Crime in San Diego
The city government of San Diego tracks crime in San Diego and has published crime statistics since 1950. In San Diego, the crime rate is relatively low compared to the rest of the United States. Several news sources ranked San Diego within the top twenty safest cities in the United States since 2010. In 2017, the crime rate in San Diego was the lowest it had ever been since 1959. Despite the city's low crime rate, San Diego is a major port in the international illegal drug trade, especially when it comes to methamphetamine, which is being produced and trafficked by the Sinaloa Cartel. In the 1980s, the city was called the meth capital of the United States. The city has also faced scandals from public officials over the decades, with several mayors being forced to resign.
In 2006, Police Chief William Lansdowne said that San Diego became the sixth-safest city among those in the country with at least 500,000 people in 2004. In 2005, the violent crime rate reached a 25-year low at 4.5 crimes per 1,000 population. Since 2010, news organizations have included San Diego among the twenty safest cities in the United States: 9th in 2010 by Forbes, 20th in 2012 by Business Insider, and 12th in 2019 by U.S. News & World Report. In 2017, the Federal Bureau of Investigation named San Diego the safest big city in the U.S. due to its homicide rate in 2016. The violent crime rate of the city in 2017 was 3.7 per 1,000 people, the lowest among the ten most populous cities in the country.
The following chart contains the annual crime rate per 1,000 population of the city of San Diego since 1950:
- Vehicle theft
- Aggravated assault
The following chart contains the actual crimes committed in the city of San Diego every year since 1950 (does not take population growth or decline into account):
- Vehicle theft
- Aggravated assault
Crime by category
As of 2014, there are 4,100 gang members in 91 gangs in the city of San Diego, according to police lieutenant Keith Lucas. In 2013, the San Diego Association of Governments (SANDAG) published a county-wide gang arrestees report on the preceding year and found that the average initiation age of gang members was 13.5 years and 61 percent of arrestees reported that they had family members who were also gang members. In the report, the law enforcement agencies in the county informed SANDAG that gangs commit about a quarter of all crimes in the county.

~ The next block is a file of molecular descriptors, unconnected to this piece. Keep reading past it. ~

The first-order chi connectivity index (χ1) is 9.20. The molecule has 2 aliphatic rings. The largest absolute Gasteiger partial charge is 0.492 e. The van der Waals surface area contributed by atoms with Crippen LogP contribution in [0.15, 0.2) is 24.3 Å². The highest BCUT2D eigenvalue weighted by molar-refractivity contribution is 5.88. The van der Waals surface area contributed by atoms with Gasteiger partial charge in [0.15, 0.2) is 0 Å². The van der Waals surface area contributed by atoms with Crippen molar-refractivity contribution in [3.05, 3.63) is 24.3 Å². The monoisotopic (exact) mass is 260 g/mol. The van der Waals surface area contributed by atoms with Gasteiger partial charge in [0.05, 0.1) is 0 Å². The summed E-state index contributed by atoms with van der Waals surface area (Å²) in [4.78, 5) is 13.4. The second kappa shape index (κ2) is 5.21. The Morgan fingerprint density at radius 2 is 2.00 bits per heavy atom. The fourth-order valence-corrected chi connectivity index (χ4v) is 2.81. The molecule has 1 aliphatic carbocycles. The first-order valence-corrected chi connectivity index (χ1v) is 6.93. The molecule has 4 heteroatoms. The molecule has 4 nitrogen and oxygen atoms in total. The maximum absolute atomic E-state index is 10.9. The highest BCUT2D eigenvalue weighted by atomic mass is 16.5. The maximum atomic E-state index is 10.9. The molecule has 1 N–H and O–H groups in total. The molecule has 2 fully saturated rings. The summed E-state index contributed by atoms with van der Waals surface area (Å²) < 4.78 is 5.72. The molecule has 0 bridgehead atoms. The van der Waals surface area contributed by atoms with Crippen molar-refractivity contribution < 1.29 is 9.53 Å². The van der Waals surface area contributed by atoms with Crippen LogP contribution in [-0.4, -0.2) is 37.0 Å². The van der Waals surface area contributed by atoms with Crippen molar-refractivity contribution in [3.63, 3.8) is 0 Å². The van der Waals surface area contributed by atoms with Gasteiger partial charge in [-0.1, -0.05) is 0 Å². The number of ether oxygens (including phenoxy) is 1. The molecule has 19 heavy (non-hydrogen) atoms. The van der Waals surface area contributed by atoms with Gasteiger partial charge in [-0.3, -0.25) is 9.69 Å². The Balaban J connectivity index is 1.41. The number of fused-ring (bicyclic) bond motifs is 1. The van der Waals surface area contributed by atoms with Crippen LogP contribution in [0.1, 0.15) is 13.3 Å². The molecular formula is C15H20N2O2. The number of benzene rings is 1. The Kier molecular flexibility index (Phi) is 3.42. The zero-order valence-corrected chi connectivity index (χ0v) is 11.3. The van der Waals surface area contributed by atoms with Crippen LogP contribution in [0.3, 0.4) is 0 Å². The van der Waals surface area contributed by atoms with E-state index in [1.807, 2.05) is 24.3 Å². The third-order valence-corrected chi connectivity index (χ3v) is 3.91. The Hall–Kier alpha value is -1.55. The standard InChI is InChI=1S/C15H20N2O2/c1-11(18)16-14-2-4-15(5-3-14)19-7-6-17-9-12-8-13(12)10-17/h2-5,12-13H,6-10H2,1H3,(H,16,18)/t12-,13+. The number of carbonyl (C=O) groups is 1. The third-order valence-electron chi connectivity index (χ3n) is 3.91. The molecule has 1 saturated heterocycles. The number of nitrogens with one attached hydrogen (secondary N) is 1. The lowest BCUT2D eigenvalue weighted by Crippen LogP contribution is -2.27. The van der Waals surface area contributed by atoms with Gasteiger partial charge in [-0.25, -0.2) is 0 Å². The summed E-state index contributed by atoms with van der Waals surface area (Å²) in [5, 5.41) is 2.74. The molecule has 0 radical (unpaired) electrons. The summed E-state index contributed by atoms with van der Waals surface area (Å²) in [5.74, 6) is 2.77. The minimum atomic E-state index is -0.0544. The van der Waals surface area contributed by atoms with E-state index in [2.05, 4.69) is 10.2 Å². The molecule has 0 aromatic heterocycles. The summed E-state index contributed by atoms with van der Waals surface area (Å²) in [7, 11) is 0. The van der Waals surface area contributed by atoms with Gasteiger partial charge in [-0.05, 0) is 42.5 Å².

In the 1980s, San Diego held the dubious distinction of being the meth capital of the United States. In the 1960s, the Hells Angels motorcycle club was the chief distributor of meth in the state, and production across the southern border in Mexico was mostly unimpeded by law enforcement, allowing for the drug to be widely available in San Diego.
In 2000, the National Drug Intelligence Center published a threat assessment on drugs in the Southern District of California. It found that, while the California–Mexico border comprised about 7 percent of the southwest border, it made up 18 percent of the drug seizures in the region. The assessment stated that all drugs of abuse—meth, black tar heroin, and marijuana in particular—were readily available and supplied by Mexican drug trafficking organizations.
In 2014, California Attorney General Kamala Harris issued a report that stated that about 70 percent of the meth from Mexico came through San Diego's ports of entry, outpacing border communities in Arizona and Texas since 2009. U.S. Immigration and Customs Enforcement spokesperson Lauren Mack hypothesized that the city's proximity to Mexico, its position on a central smuggling corridor, and its easy freeway access to points of high demand could be reasons for that fact. The spokesperson said that San Diego used to be a meth production hub, but production moved across the border into Tijuana and Baja California. Mack also stated that the Sinaloa Cartel played a significant role in the region's ongoing meth trade.
In 1985, San Diego mayor Roger Hedgecock resigned from his position after a jury found him guilty of committing 13 felony charges for conspiring with several prominent supporters to funnel more than $360,000 in illegal contributions into his campaign and subsequent perjury. In 2005, mayor Dick Murphy and several other officials resigned while there was an ongoing investigation into the city's pension fund. Two members of the San Diego City Council, including deputy mayor Michael Zucchet, were also subjects in another federal investigation case. A federal jury convicted then-acting mayor Zucchet and councilman Ralph Inzunza in July for accepting bribes from a strip club owner to promote the repeal of a "no touch" law. In 2013, mayor Bob Filner resigned amid sexual harassment allegations. Several months later, Filner pleaded guilty to one count of false imprisonment and two counts of battery.
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